Residents take pride in their vibrant community and their rich history and visitors to Charlottetown will appreciate the well manicured tree lined streets and beautifully painted historic homes. This seaside community is just one of the many stops visitors should take when visiting the easily accessible island. Take your RV on one or all of the suggested drives to enjoy the beautiful scenery and historic sites along each route.
Fans of the book “Anne of Green Gables” will enjoy visiting the island and Avonlea Village.
Quebec City, Quebec
The old town of Quebec City is the only fortified city north of Mexico City and a World Heritage Site. Located on the Saint Lawrence River, Quebec City is much different than any other city in Canada with it’s European architecture and French speaking residents.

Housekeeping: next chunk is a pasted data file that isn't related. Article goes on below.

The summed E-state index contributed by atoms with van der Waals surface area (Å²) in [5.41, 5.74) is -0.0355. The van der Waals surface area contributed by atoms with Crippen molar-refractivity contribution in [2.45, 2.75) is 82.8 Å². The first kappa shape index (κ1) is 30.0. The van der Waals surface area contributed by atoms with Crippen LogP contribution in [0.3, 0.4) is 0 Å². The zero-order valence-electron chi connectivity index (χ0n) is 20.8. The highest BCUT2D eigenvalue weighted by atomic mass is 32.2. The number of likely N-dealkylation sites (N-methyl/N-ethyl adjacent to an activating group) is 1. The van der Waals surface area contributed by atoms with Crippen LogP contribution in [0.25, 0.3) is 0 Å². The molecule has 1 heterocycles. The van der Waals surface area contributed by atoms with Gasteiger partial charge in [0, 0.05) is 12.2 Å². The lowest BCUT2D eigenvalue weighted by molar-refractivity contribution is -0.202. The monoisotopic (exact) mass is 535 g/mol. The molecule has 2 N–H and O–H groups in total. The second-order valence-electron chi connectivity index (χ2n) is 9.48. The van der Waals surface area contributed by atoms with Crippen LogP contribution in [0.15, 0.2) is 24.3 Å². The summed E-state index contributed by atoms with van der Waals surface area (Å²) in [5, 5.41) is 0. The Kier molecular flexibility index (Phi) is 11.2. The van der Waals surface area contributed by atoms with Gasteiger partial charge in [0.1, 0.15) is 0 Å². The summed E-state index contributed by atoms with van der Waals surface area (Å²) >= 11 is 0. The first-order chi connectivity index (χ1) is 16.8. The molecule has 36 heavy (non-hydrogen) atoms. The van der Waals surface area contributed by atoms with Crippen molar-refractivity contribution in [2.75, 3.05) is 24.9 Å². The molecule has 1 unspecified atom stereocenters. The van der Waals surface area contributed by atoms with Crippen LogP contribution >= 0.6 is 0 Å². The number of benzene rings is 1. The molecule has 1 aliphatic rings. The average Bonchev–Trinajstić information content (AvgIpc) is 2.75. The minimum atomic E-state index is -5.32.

The popular tourist area has narrow streets and can be quite crowded so put on a good pair of walking shoes and leave your vehicle back at the RV park because parking is very expensive. It might be a good idea to learn a few French travel phrases just in case you need information and the person doesn’t speak English.
Only an hour from the United States border, Toronto is popular with many American travelers and RVers. Once you are set up in a campground it’s possible to use their extensive public transit system to get around the city.
The most famous landmark is the CN Tower and although there is plenty to see and do here it’s only a short distance to Niagara Falls, one of the Seven Wonders of the World. RVers will enjoy the diversity of the campgrounds and RV parks in this region ranging from luxurious to the very basic and include both private and provincial sites.